Are You Suffering Social Network Saturation?

Are you on Google+ yet? For freelancers, social networks can be a good way to maintain connections and working friendships, promote our work and that of others, and substantiate our professional philosophies. But I have to admit, the opportunity to join Yet Another Social Network made me want to scream.

I already had accounts on three social networks, which I use to varying degrees, and for different purposes. Initially, my Google+ network seemed to contain people I wasn’t connecting with otherwise, so I joined up. But after a few days, I began to see very little difference between the people I was connecting with there, and those I was in touch with via Twitter and LinkedIn.

I’m not saying the Google+ functionality isn’t great, or the network’s no good. But I am wondering what the point of maintaining accounts on all these different networks is. Are we really reaching different people in different places? Or are we simply reconnecting with the same geeky types (sorry guys!) over and over?

Pruning problems

Four social network accounts is three too many in my books. Those freelancers looking to use social networking as part of their marketing approach may, like me, find themselves wanting to do some pruning.

There are a few factors that can help us work out where to snip — but just as likely, they’ll prevent us from making the most worthwhile cuts:

Features

Each network has slightly different features. Become too attached to the unique features of one network, and you may find it difficult to leave. If you love using Facebook albums, you might find it hard to let go of that feature if none of the other networks you use offer it.

Alternatively, it might be the nature of the network that holds you. I rarely use LinkedIn, but as a purely professional network that brings together work contacts from all walks of business, it’s great. Do I really want to let that exposure go?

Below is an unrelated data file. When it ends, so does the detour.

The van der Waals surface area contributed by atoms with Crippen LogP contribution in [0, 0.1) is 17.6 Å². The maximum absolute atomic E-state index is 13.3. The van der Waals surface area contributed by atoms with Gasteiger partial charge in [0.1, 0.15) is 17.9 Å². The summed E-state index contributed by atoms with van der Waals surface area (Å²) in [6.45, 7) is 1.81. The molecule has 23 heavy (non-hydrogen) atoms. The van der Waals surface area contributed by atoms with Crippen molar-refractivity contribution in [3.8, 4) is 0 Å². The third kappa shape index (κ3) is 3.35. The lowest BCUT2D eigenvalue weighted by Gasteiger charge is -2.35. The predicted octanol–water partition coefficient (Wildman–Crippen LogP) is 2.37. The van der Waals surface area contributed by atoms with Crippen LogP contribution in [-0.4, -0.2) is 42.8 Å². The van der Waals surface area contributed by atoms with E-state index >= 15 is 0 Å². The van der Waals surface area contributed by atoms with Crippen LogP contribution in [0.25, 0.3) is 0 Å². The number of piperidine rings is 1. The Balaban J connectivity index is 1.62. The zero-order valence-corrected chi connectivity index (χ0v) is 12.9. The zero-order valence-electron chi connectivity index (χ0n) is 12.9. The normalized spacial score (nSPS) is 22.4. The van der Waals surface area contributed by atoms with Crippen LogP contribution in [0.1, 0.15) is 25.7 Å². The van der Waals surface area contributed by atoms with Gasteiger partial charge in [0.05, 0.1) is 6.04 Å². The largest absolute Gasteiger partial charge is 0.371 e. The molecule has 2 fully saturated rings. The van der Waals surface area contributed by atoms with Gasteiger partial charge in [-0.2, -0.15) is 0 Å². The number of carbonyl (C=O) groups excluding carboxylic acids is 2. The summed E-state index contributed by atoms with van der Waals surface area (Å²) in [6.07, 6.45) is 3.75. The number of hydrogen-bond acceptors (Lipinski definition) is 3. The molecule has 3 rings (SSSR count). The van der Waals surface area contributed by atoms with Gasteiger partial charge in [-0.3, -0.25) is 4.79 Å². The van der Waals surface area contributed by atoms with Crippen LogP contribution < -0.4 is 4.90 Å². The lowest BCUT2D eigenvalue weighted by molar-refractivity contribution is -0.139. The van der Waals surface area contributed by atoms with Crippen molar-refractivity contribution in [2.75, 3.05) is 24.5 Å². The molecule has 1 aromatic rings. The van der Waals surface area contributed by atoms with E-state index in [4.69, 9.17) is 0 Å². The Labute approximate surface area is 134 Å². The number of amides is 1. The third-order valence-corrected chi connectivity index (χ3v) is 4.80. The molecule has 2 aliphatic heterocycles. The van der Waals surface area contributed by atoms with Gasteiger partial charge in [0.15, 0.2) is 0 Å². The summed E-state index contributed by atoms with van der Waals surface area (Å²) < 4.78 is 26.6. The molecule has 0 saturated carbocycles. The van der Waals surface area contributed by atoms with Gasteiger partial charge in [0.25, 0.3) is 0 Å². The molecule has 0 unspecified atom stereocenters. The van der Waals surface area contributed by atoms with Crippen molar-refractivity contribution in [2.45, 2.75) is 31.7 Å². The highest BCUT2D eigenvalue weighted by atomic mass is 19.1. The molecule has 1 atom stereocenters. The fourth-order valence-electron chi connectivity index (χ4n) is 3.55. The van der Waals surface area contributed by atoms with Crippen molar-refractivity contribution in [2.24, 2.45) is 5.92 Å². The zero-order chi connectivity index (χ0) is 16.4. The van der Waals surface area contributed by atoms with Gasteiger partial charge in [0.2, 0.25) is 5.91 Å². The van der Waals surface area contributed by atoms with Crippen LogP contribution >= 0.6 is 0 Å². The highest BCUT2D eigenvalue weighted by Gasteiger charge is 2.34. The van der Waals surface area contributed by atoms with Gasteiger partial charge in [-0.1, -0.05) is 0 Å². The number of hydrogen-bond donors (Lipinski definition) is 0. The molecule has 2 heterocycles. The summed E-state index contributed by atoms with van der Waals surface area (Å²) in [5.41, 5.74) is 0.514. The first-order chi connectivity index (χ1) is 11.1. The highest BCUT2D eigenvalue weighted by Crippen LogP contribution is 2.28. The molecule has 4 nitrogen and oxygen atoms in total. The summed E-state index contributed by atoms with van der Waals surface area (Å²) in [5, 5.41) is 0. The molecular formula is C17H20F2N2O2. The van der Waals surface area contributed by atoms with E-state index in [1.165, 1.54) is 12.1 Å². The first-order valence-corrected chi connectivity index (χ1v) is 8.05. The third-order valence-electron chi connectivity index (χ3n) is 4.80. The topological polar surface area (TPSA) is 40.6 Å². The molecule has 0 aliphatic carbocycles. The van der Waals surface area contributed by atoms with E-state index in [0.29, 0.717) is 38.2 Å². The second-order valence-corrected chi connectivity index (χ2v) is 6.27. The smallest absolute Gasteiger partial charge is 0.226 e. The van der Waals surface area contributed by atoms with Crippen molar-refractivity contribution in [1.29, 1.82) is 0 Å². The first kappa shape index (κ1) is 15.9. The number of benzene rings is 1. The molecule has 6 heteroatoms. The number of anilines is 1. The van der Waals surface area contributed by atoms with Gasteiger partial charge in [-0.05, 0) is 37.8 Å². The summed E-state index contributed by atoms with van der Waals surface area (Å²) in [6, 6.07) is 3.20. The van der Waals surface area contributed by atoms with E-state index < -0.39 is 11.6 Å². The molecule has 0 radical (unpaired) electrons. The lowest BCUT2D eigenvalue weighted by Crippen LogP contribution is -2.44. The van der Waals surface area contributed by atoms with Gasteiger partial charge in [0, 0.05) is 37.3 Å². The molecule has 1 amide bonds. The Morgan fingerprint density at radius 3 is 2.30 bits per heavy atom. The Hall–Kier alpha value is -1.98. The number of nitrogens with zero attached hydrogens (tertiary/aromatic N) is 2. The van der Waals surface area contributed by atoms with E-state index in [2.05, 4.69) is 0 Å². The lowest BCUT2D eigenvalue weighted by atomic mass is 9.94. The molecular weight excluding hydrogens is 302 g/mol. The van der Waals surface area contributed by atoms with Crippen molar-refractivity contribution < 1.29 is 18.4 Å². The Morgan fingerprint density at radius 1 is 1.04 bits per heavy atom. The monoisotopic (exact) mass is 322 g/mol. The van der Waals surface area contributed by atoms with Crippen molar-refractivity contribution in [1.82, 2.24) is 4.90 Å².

People

To me, different networks mean different people. I’d dearly love to forget Facebook forever, but it’s my social social network, where I stay in touch with friends and work contacts who are friends.

Freelancers using social networking for marketing purposes may not be interested in the number of contacts they have on networks, so much as the quality of the contact base they have in each. That can make leaving a network extremely difficult.

The C word

The other factor that keeps a lot of people stuck on particular networks is the C word: commitment. You’ve spent a couple of years on Twitter, you’ve built up a following … and now you’re going to leave them in the lurch as you skip over to Google+? That doesn’t sound like good marketing, does it?

We don’t acknowledge this pressure much — and indeed some may not feel it at all. But more than a few freelancers feel that the time they’ve put into a network is too valuable to just forget about. We may also feel a pressure to be part of whatever the latest social network is.

And so rather than making sensible decisions about where we should best spend our time, we spread ourselves even thinner among the networks.

Time to rationalize?

How many social networks are you on? How much are they helping you build your profile, networks, and freelance business? Which ones do you prefer? And can you prune your social media presence to a manageable level? I’d love to hear how you’re using social networks to support your freelancing.

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  • http://twitter.com/philrobichaud Philippe Robichaud